Security, Education Top Priorities for Afghan Women
Women participating in a videoconference today from Kabul, Afghanistan, listed security and education as the top two priorities for Afghan women, even as several local officials and a translator were killed in explosions in Kabul and Kandahar. The videoconference, sponsored by the World Bank and Women for Women International, brought together non-governmental organizations, Afghan women, and State Department officials to discuss women and the reconstruction of Afghanistan. Sara Amiryar, a longtime advocate for women’s and human rights in Afghanistan, said that during her travels in Afghanistan over the past six months it was difficult to find women in the provinces to speak with as they were afraid to leave their houses. The women at the videoconference urged the expansion of peacekeeping forces and reconstruction beyond Kabul as necessary to ensure peace and women’s human rights.
In the past few days, there have been at least two explosions in Afghanistan, killing four people and wounding six. Reuters reports that a blast in the province of Kandahar, a former Taliban stronghold, killed three local council members and wounded five others on Monday. Other explosions in the past five weeks in Kandahar have killed more than 20 people, according to Reuters. In southern Kabul, a remote control device set off a blast that wounded a Dutch peacekeeper and killed an Afghan translator, according to the Associated Press. The explosion was aimed at an ISAF (International Security Assistance Force) vehicle, AP reports.
Meanwhile, the Associated Press reports that Afghans are on the whole opposed to a US war with Iraq, partly out of concern that Afghanistan will receive less aid and security assistance. Afghan President Hamid Karzai echoed these sentiments at a public Senate Foreign Relations Committee meeting earlier late last month, saying, “Whatever the United States does in Iraq it should not reduce its attention to Afghanistan.” However, at the same meeting Karzai downplayed the need for increased security in Afghanistan. Karzai later expressed displeasure over the format of the meeting, according to the Washington Post. At a recent hearing, Afghanistan's Ambassador to the United States, Ishaq Shahryar, called for the US to support expansion of ISAF beyond Kabul, to increase the force's size from 5,000 troops to at least 15,000 troops, to fund the Afghan Freedom Support Act, and to send reconstruction funding directly to the central Afghan government. The Post reports that there have been unconfirmed reports that Shahryar will be replaced.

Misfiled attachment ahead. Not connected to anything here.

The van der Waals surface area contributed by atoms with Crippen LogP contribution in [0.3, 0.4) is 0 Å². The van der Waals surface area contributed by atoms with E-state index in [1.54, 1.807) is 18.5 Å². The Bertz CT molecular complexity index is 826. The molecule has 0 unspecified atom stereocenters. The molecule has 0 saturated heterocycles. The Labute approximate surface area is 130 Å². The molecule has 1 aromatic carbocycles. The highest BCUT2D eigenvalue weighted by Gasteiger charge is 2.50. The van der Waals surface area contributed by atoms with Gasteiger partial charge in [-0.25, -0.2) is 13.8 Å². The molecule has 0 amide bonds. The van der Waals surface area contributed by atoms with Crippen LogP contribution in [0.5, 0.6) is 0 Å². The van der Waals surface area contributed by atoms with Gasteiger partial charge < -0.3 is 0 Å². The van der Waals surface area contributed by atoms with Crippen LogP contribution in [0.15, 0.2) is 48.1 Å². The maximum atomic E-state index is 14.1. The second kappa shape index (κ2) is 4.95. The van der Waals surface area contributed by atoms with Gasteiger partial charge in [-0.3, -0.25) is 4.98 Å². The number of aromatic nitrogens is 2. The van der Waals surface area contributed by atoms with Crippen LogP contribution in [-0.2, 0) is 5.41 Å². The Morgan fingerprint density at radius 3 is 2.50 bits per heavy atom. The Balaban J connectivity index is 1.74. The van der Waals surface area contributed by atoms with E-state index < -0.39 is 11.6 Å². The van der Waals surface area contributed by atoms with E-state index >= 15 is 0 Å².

The Feminist Majority has been leading the call for ISAF expansion, increased reconstruction funding, and for more resources to support the work of the Ministry of Women's Affairs and the Independent Human Rights Commission.
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The Oklahoma Coalition for Reproductive Justice, together with a local abortion clinic in Tulsa, challenged HB 2684 in September, arguing that the law was an unconstitutional restriction on non-surgical abortion in the earliest weeks of pregnancy. . . .
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UPS announced on Monday in a memo to employees, and in a brief filed with the US Supreme Court, that the company will begin offering temporary, light-duty positions to pregnant workers on January 1, 2015. . . .
10/30/2014 North Dakota Medical Students Speak Out Against Measure 1 - Medical students at the University of North Dakota School of Medicine and Health Sciences are asking North Dakotans to vote no on Measure 1, a personhood measure on the state ballot this fall.
The students issued published a letter in the Grand Forks Herald stating that they opposed Measure 1 in part because they are against "the government's taking control of the personal health care decisions of its citizens." Nearly 60 UND School of Medicine students signed the letter, citing concerns over the "very broad and ambiguous language" used in the proposed amendment, which has no regard for serious and life-threatening medical situations such as ectopic pregnancies.
Measure 1 would change the North Dakota state constitution to create an "inalienable right to life" for humans "at any stage of development" - including the moment of fertilization and conception. . . .